• “All these years later, the state of the maintenance regulations is that they are unusable and they will demolish all the remaining small maintenance organisations that haven’t already disappeared.”
  • “CASA’s ‘blame game’ variously attributes the 20-plus year fiasco to changes of management with each new director, and to “endless consultation.” While management changes certainly played a role, its claims regarding consultation are untrue. The Program Advisory Panel (PAP) was wound up by CASA in the late 1990s because the Minister didn’t extend it. It was only intended to be for two years anyway, because it was expected that by the end of two years the PAP would have had the job completed.”

It is also disturbing that Mr McCormick continues to imply that the rewrite of various rule sets is meant to give industry more time to understand them and prepare for their implementation. In our view this is an insult to the intelligence of an intelligent industry, of the general public, and of the parliamentarians.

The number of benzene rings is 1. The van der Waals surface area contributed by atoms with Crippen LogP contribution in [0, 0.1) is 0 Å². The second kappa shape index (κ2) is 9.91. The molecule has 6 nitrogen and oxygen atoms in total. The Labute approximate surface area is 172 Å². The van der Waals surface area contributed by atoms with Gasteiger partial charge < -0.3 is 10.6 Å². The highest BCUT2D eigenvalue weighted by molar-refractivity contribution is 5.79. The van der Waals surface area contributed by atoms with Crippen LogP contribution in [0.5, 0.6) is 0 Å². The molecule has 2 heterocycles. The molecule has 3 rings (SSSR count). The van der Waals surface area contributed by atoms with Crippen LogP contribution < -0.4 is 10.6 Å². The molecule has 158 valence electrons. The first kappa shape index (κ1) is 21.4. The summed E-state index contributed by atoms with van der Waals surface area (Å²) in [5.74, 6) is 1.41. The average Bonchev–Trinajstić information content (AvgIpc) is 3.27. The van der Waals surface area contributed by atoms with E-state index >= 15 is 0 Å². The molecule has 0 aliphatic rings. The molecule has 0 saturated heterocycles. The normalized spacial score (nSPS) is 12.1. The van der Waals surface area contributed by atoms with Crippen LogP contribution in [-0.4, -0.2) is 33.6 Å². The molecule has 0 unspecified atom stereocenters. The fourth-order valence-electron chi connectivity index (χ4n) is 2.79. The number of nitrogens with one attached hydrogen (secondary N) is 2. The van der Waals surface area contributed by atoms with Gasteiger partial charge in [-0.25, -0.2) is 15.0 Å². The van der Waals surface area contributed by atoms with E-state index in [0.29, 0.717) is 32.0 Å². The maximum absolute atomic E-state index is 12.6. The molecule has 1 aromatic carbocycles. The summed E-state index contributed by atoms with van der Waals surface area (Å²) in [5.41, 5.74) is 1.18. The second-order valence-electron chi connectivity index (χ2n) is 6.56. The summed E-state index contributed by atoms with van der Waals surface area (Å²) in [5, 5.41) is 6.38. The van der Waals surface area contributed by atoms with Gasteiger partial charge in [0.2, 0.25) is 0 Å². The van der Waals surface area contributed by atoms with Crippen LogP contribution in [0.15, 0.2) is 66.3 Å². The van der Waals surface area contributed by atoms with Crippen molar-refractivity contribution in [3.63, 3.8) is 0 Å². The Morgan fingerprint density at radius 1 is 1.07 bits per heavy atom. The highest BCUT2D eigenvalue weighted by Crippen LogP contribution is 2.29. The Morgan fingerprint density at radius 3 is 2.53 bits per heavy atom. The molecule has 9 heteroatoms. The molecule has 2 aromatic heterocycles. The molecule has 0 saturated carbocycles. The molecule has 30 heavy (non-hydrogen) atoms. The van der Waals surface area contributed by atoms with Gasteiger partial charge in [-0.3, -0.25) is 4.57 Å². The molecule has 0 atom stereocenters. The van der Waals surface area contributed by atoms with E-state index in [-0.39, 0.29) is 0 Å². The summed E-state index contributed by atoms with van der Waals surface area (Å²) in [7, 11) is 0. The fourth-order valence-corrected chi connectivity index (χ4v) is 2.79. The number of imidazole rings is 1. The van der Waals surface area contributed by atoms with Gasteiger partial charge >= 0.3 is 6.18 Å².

The perception of industry in all affected sectors we have consulted is that the failure of the regulatory review program is due to the influence of various underqualified individuals and groups with their own motivations, personal or industrial, seeking to embed their philosophies in the regulations under which aviation must operate.

Another issue that needs to be resolved is the “criminalisation” of aviation law that is proposed, which has been likened to having the police write the motor traffic regulations. CASA has always insisted that this was “government policy.” A lengthy Freedom of Information process with CASA has failed to help us identify the person who made that decision.